Nov 8, 2018

A polyploid admixed origin of beer yeasts derived from European and Asian wine populations

BioRxiv : the Preprint Server for Biology
Justin C FayAimée M Dudley


Strains of Saccharomyces cerevisiae used to make beer, bread and wine are genetically and phenotypically distinct from wild populations associated with trees. The origins of these domesticated populations are not always clear; human-associated migration and admixture with wild populations have had a strong impact on S. cerevisiae population structure. We examined the population genetic history of beer strains and find that ale strains and the S. cerevisiae portion of allotetraploid lager strains were derived from admixture between populations closely related to European grape wine strains and Asian rice wine strains. Similar to both lager and baking strains, ale strains are polyploid, providing them with a passive means of remaining isolated from other populations and providing us with a living relic of their ancestral hybridization. To reconstruct their polyploid origin we phased the genomes of two ale strains and found ale haplotypes to both be recombinants between European and Asian alleles and to also contain novel alleles derived from extinct or as yet uncharacterized populations. We conclude that modern beer strains are the product of a historical melting pot of fermentation technology.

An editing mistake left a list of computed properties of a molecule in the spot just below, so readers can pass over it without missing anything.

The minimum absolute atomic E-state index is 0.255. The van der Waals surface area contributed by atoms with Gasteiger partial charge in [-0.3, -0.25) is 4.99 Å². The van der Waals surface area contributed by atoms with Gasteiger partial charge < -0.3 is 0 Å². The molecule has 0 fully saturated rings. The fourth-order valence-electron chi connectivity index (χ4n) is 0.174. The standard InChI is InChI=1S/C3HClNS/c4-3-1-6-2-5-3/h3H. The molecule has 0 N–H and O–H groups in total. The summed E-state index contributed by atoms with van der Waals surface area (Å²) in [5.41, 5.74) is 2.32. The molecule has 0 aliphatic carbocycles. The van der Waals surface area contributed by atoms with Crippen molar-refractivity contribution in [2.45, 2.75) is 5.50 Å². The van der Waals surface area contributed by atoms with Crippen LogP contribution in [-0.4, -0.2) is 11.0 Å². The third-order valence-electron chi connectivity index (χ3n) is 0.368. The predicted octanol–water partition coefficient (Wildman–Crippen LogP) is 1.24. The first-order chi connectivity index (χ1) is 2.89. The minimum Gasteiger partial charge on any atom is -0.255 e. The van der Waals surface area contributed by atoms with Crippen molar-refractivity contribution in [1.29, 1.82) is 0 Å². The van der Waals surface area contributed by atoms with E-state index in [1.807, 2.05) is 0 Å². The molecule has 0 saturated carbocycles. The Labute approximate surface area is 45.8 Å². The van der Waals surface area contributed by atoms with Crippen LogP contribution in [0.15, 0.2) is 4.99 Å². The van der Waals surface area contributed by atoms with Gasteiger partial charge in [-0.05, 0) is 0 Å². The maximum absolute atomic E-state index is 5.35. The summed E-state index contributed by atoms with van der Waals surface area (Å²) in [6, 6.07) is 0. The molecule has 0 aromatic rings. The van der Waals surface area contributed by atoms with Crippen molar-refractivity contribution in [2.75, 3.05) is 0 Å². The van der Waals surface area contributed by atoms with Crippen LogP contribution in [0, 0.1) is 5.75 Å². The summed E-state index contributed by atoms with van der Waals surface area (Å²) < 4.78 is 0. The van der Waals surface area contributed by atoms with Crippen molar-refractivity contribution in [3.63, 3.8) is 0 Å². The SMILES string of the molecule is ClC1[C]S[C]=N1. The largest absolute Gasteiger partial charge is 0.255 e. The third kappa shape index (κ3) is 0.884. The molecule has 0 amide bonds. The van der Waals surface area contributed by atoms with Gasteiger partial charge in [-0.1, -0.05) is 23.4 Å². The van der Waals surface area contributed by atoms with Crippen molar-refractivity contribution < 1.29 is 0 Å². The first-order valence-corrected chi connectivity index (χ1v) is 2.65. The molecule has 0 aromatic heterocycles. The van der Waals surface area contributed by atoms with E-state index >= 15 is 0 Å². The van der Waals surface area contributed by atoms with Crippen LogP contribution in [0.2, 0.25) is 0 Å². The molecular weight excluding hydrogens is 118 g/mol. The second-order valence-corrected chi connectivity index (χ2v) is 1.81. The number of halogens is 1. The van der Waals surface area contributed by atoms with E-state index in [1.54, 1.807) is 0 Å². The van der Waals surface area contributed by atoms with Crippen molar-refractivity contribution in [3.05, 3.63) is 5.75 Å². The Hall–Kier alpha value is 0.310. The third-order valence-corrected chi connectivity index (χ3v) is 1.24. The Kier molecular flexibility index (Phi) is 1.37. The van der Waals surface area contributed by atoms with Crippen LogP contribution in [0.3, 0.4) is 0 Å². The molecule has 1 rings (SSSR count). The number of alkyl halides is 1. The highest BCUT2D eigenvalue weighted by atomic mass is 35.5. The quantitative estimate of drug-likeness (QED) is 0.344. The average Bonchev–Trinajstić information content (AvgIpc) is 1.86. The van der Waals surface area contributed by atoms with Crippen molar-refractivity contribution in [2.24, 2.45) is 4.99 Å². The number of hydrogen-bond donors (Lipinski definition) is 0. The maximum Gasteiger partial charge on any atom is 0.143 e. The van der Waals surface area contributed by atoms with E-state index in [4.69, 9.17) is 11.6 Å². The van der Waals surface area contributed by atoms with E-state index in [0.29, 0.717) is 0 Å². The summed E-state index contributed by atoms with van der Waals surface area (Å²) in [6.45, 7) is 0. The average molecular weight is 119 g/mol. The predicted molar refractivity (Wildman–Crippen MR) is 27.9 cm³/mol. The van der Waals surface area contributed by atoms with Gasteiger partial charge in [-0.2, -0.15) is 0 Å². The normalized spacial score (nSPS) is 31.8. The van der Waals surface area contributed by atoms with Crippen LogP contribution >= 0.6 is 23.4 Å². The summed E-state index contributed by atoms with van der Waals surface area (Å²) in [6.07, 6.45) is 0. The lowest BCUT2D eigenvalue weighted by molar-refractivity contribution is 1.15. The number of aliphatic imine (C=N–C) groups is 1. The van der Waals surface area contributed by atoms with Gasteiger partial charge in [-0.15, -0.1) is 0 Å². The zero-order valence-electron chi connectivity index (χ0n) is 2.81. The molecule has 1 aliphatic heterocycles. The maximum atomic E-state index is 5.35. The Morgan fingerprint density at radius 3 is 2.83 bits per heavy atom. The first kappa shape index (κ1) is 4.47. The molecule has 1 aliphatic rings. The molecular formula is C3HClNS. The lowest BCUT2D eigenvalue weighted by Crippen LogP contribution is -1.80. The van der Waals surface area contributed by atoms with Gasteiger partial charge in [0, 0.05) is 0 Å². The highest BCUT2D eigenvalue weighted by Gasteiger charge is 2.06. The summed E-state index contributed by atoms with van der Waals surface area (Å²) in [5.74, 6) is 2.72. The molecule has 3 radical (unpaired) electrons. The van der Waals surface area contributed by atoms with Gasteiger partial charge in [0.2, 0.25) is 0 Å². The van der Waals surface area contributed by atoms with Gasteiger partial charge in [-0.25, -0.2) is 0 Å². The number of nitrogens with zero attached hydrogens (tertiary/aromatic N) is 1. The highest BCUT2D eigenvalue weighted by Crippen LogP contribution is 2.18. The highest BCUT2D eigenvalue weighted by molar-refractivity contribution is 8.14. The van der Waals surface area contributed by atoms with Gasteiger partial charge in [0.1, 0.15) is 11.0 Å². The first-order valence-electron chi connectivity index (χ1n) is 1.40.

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Mentioned in this Paper

Trees (plant)
Saccharomyces cerevisiae allergenic extract
Nucleic Acid Hybridization Procedure
Vitis vinifera
Wild bird

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